He took to playing soccer from a very tender age. His phenomenal talent soon caught the attention of a talent scout who inducted him into Los Cebollitas, the junior team of Buenos Aires's Argentinos Juniors.

He led Los Cebollitas to a 136-unbeaten streak, displaying his prodigious capability and talent.

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In 1976, a little before his sixteenth birthday, Diego Maradona made his professional debut with Argentinos Juniors. In his five years of association with the club team, he made 167 appearances and scored 115 goals.

His proper international debut came on February 27, 1977, against Hungary.

His first senior goal came in a match against Scotland at Hampden Park on June 2, 1979. Argentina won the match by 3-1.

In 1979, he played for Argentina in the FIFA U-20 World Cup and helped the team win the tournament. He was the star of the tournament and won the Golden Ball award as the tournament's best player.

In 1981, he was transferred to Boca Juniors for 1m. It was while playing for the club team that he secured his first league championship medal.

In 1982, he played his first World Cup tournament. Despite being defending champions, Argentina did not perform to expectations and was ousted by the tournament in the second round, losing to Brazil and eventual winners, Italy.

Following the loss at the World Cup, he was transferred to FC Barcelona in Spain for a world record fee of 5m. Though he went on to win the Copa del Rey and Spanish Super Cup for the club, throughout his tenure, he suffered from ill health and injury.

In his two seasons with Barcelona, he scored 38 goals in 58 games. However, a dispute with the club president and team director led to his transfer to Napoli in Italy's Serie A for another world record fee, of 6.9m.

His association with Napoli was the most fruitful of all and brought successful results for both himself and the club. Not only did he reach the pinnacle of his career, but assisted the club in enjoying immense success and victory.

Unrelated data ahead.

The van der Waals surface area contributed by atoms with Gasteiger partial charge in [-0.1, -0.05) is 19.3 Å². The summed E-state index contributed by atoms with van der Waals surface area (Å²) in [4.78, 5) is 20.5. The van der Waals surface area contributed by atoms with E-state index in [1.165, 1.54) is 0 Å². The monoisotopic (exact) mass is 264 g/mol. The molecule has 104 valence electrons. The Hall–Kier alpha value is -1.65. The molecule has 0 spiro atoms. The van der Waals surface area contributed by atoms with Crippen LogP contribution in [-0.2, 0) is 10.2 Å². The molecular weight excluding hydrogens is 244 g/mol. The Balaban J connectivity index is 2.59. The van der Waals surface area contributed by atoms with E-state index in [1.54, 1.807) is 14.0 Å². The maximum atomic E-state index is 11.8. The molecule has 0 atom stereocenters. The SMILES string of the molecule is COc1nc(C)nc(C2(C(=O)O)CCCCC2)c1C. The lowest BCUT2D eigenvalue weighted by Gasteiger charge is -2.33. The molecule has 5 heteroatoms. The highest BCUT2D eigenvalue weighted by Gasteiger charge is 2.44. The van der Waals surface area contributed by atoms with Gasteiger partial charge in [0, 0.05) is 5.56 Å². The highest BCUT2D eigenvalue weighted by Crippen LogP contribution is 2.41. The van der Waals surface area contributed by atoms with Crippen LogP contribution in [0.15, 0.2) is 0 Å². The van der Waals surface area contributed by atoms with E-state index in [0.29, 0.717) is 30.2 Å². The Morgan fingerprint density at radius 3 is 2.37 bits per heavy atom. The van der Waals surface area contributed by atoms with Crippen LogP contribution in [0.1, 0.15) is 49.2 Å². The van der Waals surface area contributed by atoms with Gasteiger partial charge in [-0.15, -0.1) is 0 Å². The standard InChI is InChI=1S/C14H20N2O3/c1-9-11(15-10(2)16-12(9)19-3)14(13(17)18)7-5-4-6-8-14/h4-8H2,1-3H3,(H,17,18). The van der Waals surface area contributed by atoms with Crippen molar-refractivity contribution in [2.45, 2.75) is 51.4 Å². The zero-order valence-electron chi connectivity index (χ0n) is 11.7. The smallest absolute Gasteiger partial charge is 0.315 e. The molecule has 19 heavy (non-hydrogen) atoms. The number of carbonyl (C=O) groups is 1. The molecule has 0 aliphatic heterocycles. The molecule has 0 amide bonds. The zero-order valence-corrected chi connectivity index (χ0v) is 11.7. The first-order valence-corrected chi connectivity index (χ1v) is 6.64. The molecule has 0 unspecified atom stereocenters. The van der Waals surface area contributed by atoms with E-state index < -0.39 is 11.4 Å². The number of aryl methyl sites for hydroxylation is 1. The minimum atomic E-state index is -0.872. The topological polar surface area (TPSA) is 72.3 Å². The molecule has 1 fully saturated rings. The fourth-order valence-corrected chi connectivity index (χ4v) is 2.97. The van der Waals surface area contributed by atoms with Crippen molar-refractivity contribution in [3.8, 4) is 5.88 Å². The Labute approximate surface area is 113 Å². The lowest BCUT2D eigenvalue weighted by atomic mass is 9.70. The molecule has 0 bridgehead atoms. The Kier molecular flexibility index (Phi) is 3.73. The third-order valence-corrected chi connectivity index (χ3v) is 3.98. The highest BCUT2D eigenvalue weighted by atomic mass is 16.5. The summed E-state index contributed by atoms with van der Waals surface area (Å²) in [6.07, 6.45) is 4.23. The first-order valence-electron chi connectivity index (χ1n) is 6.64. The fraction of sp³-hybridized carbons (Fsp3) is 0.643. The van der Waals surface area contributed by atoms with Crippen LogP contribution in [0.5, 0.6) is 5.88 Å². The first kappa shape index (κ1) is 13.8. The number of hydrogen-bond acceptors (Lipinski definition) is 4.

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He led the club to win the Serie A Italian Championships twice in 1986-87 and 1989-90. Additionally, Napoli efficiently attained the Coppa Italia in 1987, the UEFA Cup in 1989, and the Italian Super Cup in 1990. In the 1987-88 and 1988-89 Serie A Italian Championships, the club was placed in the second position with him being the top scorer in 1987-88.

Meanwhile, at the 1986 FIFA World Cup, he led Argentina to victory. Throughout the tournament, he led his team from the front and asserted his dominance in every game. He scored 5 goals and five assists and played a crucial role in the quarter-finals, semi-finals, and finals against England, Belgium, and West Germany respectively.

In the 1990 FIFA World Cup, he continued his role as a captain of the Argentina team, with the only difference being he was less dominant. He led his team to a World Cup final against West Germany but unlike 1986, he could not replicate the success as his team lost by 1–0. This marked the steep decline of the once flourishing career.

In 1991, he received a 15-month suspension after testing positive for using cocaine.

In 1992, he left Napoli to join Sevilla of Spain, where he played for a year. The following year he played for Newell's Old Boys.